History

For inquisitive residents of any state, it is often interesting to gain a better understanding of the historical background of a state and its people. As the third most populous state in the nation, New York is most famous for the global hub of New York City, which is itself the most populated city in the US with 8.1 million residents. New York, like other large Northeastern states, has historically been a hot spot for employment, inspiration, change and growth. Skyscrapers create a distinctive skyline in the cities, while the rural areas of the state produce a large portion of the nation's agricultural products including apples, vegetables and dairy products. It is no wonder that the history, genealogy and cultural background of New York State are so interesting to so many people. Use the following resources to help you get a better grasp of this amazing Northeastern state, or to assist you in establishing your New York roots.

From Les Clefs d'Or USA

There is an interesting etymology to the word concierge. The Latin root is conservus, or fellow slave. Les Clefs d'Or members, however, prefer the Old French derivation that can be traced back to feudal times: the comte des cierges, or keeper of the candles, was the person in charge of catering to every whim and desire of a palace's visiting nobility.

In ancient times, the concierge was a person who took care of caravans at various outposts throughout the desert. The profession eventually spread to Europe during the Middle Ages, where concierges became "keepers of the keys" at noted government buildings and castles. There is even a famous prison in Paris named The Conciergerie in honor of the warden who kept the keys and assigned cells to the inmates.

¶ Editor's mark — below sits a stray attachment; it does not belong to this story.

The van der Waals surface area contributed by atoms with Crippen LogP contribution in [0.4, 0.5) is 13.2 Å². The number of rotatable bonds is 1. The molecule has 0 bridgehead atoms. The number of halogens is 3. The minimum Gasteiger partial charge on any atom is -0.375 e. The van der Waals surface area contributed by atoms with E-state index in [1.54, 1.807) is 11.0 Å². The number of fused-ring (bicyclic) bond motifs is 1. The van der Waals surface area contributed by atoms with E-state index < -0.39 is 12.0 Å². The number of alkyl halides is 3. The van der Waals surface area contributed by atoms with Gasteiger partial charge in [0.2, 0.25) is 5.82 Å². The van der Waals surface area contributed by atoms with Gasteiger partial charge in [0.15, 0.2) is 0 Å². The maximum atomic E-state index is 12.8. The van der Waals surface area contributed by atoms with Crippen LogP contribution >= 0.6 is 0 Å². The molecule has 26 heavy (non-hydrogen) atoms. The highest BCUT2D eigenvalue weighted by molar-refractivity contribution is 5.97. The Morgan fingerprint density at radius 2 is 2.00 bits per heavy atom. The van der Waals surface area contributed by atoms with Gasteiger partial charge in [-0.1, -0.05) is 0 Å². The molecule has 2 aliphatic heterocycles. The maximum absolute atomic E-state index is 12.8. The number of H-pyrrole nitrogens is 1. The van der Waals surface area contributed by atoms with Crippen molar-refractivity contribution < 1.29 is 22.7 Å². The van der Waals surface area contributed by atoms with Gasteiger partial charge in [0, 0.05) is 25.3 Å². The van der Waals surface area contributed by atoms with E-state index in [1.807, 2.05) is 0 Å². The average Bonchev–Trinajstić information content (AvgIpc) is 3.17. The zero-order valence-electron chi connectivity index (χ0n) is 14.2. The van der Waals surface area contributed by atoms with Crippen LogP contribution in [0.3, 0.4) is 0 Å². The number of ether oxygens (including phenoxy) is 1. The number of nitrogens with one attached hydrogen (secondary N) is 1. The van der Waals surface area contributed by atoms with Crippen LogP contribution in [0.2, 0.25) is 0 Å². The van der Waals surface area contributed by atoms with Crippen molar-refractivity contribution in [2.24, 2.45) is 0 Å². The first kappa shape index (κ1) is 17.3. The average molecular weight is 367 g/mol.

In the 1800s, with the increase in rail and steamship travel, the tourism industry boomed and the modern hotel concierge was born.

On October 6, 1929, eleven concierges from amongst the Grand Hotels of Paris formed a "society" that would allow them to exchange service tips and ideas. They found that, together, they could more effectively network and enhance guest services throughout their city. Other countries in Europe began forming similar societies.

On April 25, 1952, delegates from nine European nations traveled to Cannes to hold the first ever "Congress" and create the Union Europeene des Portiers des Grands Hotels (UEPGH). Ferdinand Gillet (then concierge at the Hotel Scribe, Paris) masterminded this effort and is considered the "father of Les Clefs d'Or."

In 1970, UEPGH became UIPGH (Union Internationale des Portiers des Grands Hotels) signifying that not just Europe, but countries from around the globe, were joining forces. In 1994, UIPGH changed its name yet again to become what it is today: UICO, or Union Internationale Les Clefs d'Or.

The creation of Les Clefs d'Or U.S.A., Ltd., followed a similar path in its development and, on November 21, 1978, at the international Congress in Vienna, the U.S.A. was accepted as the 19th member country of UICO.

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